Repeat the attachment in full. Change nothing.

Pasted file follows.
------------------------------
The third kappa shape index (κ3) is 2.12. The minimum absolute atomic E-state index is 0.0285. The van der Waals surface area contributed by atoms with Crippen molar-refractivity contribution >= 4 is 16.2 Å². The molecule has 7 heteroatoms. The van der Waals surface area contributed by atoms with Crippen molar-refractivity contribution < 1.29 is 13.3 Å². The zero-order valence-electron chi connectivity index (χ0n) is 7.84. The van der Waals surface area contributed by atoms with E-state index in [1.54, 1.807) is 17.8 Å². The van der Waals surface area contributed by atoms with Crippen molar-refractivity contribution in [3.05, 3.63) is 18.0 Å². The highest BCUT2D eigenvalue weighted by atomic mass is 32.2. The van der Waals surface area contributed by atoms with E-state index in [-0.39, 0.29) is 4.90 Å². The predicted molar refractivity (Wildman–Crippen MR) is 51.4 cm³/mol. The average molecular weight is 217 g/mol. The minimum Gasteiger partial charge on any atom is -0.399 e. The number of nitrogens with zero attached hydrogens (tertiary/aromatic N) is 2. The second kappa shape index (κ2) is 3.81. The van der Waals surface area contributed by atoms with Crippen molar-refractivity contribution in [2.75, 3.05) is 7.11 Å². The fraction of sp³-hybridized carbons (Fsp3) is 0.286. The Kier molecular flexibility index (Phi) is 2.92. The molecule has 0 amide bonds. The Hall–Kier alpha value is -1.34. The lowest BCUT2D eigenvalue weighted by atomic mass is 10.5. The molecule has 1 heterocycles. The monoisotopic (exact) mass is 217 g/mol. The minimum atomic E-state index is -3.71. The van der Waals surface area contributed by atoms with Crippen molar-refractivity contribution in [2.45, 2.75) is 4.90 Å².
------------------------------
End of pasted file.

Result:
The third kappa shape index (κ3) is 2.12. The minimum absolute atomic E-state index is 0.0285. The van der Waals surface area contributed by atoms with Crippen molar-refractivity contribution >= 4 is 16.2 Å². The molecule has 7 heteroatoms. The van der Waals surface area contributed by atoms with Crippen molar-refractivity contribution < 1.29 is 13.3 Å². The zero-order valence-electron chi connectivity index (χ0n) is 7.84. The van der Waals surface area contributed by atoms with E-state index in [1.54, 1.807) is 17.8 Å². The van der Waals surface area contributed by atoms with Crippen molar-refractivity contribution in [3.05, 3.63) is 18.0 Å². The highest BCUT2D eigenvalue weighted by atomic mass is 32.2. The van der Waals surface area contributed by atoms with E-state index in [-0.39, 0.29) is 4.90 Å². The predicted molar refractivity (Wildman–Crippen MR) is 51.4 cm³/mol. The average molecular weight is 217 g/mol. The minimum Gasteiger partial charge on any atom is -0.399 e. The number of nitrogens with zero attached hydrogens (tertiary/aromatic N) is 2. The second kappa shape index (κ2) is 3.81. The van der Waals surface area contributed by atoms with Crippen molar-refractivity contribution in [2.75, 3.05) is 7.11 Å². The fraction of sp³-hybridized carbons (Fsp3) is 0.286. The Kier molecular flexibility index (Phi) is 2.92. The molecule has 0 amide bonds. The Hall–Kier alpha value is -1.34. The lowest BCUT2D eigenvalue weighted by atomic mass is 10.5. The molecule has 1 heterocycles. The monoisotopic (exact) mass is 217 g/mol. The minimum atomic E-state index is -3.71. The van der Waals surface area contributed by atoms with Crippen molar-refractivity contribution in [2.45, 2.75) is 4.90 Å².